“A Blix report that says Iraq has no weapons of mass destruction would make it diplomatically difficult for the Americans to take military action against Hussein. On the other hand, no amount of French and Russian chicanery could save Hussein if Blix reported that Iraq had weapons of mass destruction and was hiding them.

There already are indications that we may witness the shaping of the mother of all diplomatic fudges.”

Meanwhile, in Baghdad, the inspectors presented Iraqi officials with an outline of the investigation’s scope. According to The Independent, Blix is certainly being thorough:

“Such is the scale of information the UN is demanding, Iraqi officials told Mr Blix’s team they may have difficulties meeting the 8 December deadline by which they must submit a detailed report.

Mr Blix said yesterday the Iraqis had assured him they would do ‘everything humanly possible’ to comply with the new UN resolution on its supposed arsenal of weapons of mass destruction. The Iraqis were reminded that a failure to meet the deadline would, almost certainly, be seen by the United States as a ‘material breach’ of the resolution and clear the way for an attack. ‘That seemed to concentrate their minds,’ said a diplomatic source.”

That Other War

What ever happened to ‘dead or alive,’ Molly Ivins wants to know.

Osama bin Laden is still at large. That much is sure. And Ivins joins a growing cadre of pundits in wondering why the White House, fixated by thoughts of a war in Iraq, is so unperturbed by the sudden reappearance of the top quarry in its war on terror.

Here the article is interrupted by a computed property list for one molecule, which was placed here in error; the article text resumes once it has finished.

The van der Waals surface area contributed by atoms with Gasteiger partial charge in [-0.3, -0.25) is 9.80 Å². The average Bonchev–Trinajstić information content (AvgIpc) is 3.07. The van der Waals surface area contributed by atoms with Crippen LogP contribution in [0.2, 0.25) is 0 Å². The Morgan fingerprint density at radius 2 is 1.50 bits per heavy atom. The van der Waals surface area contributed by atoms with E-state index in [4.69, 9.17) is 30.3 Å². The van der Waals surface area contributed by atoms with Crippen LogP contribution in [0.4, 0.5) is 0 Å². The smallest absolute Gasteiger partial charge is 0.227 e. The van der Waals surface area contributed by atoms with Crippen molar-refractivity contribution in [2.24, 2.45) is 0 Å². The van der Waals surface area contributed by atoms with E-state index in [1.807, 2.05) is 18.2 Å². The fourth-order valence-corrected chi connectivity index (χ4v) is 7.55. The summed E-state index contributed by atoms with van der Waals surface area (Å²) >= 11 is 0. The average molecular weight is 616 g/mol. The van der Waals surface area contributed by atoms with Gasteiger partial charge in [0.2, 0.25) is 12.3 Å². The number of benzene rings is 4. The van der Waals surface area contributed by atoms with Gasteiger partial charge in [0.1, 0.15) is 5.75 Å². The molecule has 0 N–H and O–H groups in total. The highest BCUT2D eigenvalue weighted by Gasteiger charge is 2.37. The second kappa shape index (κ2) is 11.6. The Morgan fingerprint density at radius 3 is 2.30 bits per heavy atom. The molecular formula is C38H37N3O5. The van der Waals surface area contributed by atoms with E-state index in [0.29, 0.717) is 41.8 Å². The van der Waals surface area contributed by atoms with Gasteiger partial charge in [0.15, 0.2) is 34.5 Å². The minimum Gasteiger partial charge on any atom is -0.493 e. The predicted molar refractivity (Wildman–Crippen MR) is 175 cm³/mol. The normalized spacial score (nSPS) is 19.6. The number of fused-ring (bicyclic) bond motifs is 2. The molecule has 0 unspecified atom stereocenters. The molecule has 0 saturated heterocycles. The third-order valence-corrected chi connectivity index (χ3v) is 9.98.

“That hate-crazed religious fanatic, so intoxicated by his own mad rhetoric that he thinks he has a right to kill people, is a clear and present danger. His organization has been striking all over the world, even blowing up Aussies in the paradisiacal Bali. But we’re all supposed to focus on Saddam Hussein.”

Like others, Ivins also suggests that a US-led attack to topple the Iraqi leader will only make bin Laden more dangerous — and more difficult to catch.

“The risks of an invasion setting off reactions from a hideous civil war in Iraq to toppling regimes all over the Middle East is very real. Also at risk is the very international cooperation necessary to track Al Qaeda.

There is a batty degree of triumphalism loose in this country right now. We are brushing off world opinion as though it mattered not a whit what other people think of us. People say dismissively, ‘Oh, the French have always hated us.’ That is simply not true. Or, ‘The Italians are always demonstrating about something.’ Half a million of them? The National Review even saw fit to run a piece by some juvenile jerk attacking Canadians as a bunch of whiny wimps. Great, just what we need — let’s see if we can possibly alienate the best neighbor any country ever had.

So it seems to me we should be engaged not in some simplistic debate about hawks and doves, or even chickenhawks and doves, but a sober, thorough and very realistic weighing of the relative risks involved. While we focus on Al Qaeda.”

Thomas W. Murphy, on the other hand, isn’t too concerned by bin Laden’s reappearing trick. In fact, Murphy, writing in USA in Review, seems more disturbed by the reemergence of Washington’s Democratic leaders.